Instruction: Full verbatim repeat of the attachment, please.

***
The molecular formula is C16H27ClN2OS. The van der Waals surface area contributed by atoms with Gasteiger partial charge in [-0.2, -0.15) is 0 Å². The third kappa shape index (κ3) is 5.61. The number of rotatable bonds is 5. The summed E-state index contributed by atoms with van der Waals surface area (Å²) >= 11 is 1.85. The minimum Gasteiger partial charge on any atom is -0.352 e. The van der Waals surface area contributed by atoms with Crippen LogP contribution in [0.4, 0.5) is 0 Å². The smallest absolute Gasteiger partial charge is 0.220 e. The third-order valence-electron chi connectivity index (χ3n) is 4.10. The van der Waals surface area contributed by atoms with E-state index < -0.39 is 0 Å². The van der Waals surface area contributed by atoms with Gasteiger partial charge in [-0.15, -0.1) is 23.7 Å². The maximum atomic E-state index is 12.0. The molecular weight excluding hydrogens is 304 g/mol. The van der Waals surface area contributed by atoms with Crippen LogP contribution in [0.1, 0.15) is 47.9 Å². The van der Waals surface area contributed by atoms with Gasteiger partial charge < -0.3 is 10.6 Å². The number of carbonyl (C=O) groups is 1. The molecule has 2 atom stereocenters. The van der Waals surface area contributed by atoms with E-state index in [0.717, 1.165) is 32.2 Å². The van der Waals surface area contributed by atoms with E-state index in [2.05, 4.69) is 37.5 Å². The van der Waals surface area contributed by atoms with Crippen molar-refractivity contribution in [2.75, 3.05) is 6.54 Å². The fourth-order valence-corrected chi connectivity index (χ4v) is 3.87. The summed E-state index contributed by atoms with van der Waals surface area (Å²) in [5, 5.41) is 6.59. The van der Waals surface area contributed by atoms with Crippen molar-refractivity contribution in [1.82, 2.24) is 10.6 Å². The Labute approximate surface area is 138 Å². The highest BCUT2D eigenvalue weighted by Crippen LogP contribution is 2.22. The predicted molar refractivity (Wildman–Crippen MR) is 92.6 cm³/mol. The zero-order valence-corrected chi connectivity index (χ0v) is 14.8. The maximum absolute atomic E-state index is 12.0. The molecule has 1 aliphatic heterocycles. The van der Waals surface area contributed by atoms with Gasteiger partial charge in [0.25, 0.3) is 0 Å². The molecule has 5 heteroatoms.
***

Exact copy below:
The molecular formula is C16H27ClN2OS. The van der Waals surface area contributed by atoms with Gasteiger partial charge in [-0.2, -0.15) is 0 Å². The third kappa shape index (κ3) is 5.61. The number of rotatable bonds is 5. The summed E-state index contributed by atoms with van der Waals surface area (Å²) >= 11 is 1.85. The minimum Gasteiger partial charge on any atom is -0.352 e. The van der Waals surface area contributed by atoms with Crippen LogP contribution in [0.4, 0.5) is 0 Å². The smallest absolute Gasteiger partial charge is 0.220 e. The third-order valence-electron chi connectivity index (χ3n) is 4.10. The van der Waals surface area contributed by atoms with E-state index < -0.39 is 0 Å². The van der Waals surface area contributed by atoms with Gasteiger partial charge in [-0.15, -0.1) is 23.7 Å². The maximum atomic E-state index is 12.0. The molecular weight excluding hydrogens is 304 g/mol. The van der Waals surface area contributed by atoms with Crippen LogP contribution in [0.1, 0.15) is 47.9 Å². The van der Waals surface area contributed by atoms with Gasteiger partial charge < -0.3 is 10.6 Å². The number of carbonyl (C=O) groups is 1. The molecule has 2 atom stereocenters. The van der Waals surface area contributed by atoms with E-state index in [0.717, 1.165) is 32.2 Å². The van der Waals surface area contributed by atoms with E-state index in [2.05, 4.69) is 37.5 Å². The van der Waals surface area contributed by atoms with Crippen molar-refractivity contribution in [2.75, 3.05) is 6.54 Å². The fourth-order valence-corrected chi connectivity index (χ4v) is 3.87. The summed E-state index contributed by atoms with van der Waals surface area (Å²) in [5, 5.41) is 6.59. The van der Waals surface area contributed by atoms with Crippen molar-refractivity contribution in [1.82, 2.24) is 10.6 Å². The Labute approximate surface area is 138 Å². The highest BCUT2D eigenvalue weighted by Crippen LogP contribution is 2.22. The predicted molar refractivity (Wildman–Crippen MR) is 92.6 cm³/mol. The zero-order valence-corrected chi connectivity index (χ0v) is 14.8. The maximum absolute atomic E-state index is 12.0. The molecule has 1 aliphatic heterocycles. The van der Waals surface area contributed by atoms with Gasteiger partial charge in [0.25, 0.3) is 0 Å². The molecule has 5 heteroatoms.